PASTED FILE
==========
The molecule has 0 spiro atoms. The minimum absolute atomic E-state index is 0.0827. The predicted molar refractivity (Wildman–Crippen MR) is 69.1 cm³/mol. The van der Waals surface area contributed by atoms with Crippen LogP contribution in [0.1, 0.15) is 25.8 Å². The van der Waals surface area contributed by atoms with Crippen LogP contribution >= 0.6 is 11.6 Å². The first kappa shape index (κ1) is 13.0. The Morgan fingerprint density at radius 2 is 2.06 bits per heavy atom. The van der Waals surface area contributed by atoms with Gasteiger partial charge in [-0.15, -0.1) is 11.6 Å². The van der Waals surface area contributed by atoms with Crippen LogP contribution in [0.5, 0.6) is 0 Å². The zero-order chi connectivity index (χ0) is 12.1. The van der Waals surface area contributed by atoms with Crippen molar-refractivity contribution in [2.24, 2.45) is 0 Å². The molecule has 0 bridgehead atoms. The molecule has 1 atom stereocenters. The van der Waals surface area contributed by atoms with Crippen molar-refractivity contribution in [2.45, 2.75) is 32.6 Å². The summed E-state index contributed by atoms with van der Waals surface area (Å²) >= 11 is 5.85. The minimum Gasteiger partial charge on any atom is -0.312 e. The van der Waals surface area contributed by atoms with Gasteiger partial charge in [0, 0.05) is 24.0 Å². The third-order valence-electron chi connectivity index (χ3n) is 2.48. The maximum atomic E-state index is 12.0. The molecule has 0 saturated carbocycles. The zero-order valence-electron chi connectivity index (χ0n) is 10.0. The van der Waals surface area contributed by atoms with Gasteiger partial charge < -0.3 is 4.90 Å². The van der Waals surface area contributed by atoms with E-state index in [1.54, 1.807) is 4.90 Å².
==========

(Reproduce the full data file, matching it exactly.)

The molecule has 0 spiro atoms. The minimum absolute atomic E-state index is 0.0827. The predicted molar refractivity (Wildman–Crippen MR) is 69.1 cm³/mol. The van der Waals surface area contributed by atoms with Crippen LogP contribution in [0.1, 0.15) is 25.8 Å². The van der Waals surface area contributed by atoms with Crippen LogP contribution >= 0.6 is 11.6 Å². The first kappa shape index (κ1) is 13.0. The Morgan fingerprint density at radius 2 is 2.06 bits per heavy atom. The van der Waals surface area contributed by atoms with Gasteiger partial charge in [-0.15, -0.1) is 11.6 Å². The van der Waals surface area contributed by atoms with Crippen LogP contribution in [0.5, 0.6) is 0 Å². The zero-order chi connectivity index (χ0) is 12.1. The van der Waals surface area contributed by atoms with Crippen molar-refractivity contribution in [2.24, 2.45) is 0 Å². The molecule has 0 bridgehead atoms. The molecule has 1 atom stereocenters. The van der Waals surface area contributed by atoms with Crippen molar-refractivity contribution in [2.45, 2.75) is 32.6 Å². The summed E-state index contributed by atoms with van der Waals surface area (Å²) >= 11 is 5.85. The minimum Gasteiger partial charge on any atom is -0.312 e. The van der Waals surface area contributed by atoms with Gasteiger partial charge in [0, 0.05) is 24.0 Å². The third-order valence-electron chi connectivity index (χ3n) is 2.48. The maximum atomic E-state index is 12.0. The molecule has 0 saturated carbocycles. The zero-order valence-electron chi connectivity index (χ0n) is 10.0. The van der Waals surface area contributed by atoms with Gasteiger partial charge < -0.3 is 4.90 Å². The van der Waals surface area contributed by atoms with E-state index in [1.54, 1.807) is 4.90 Å².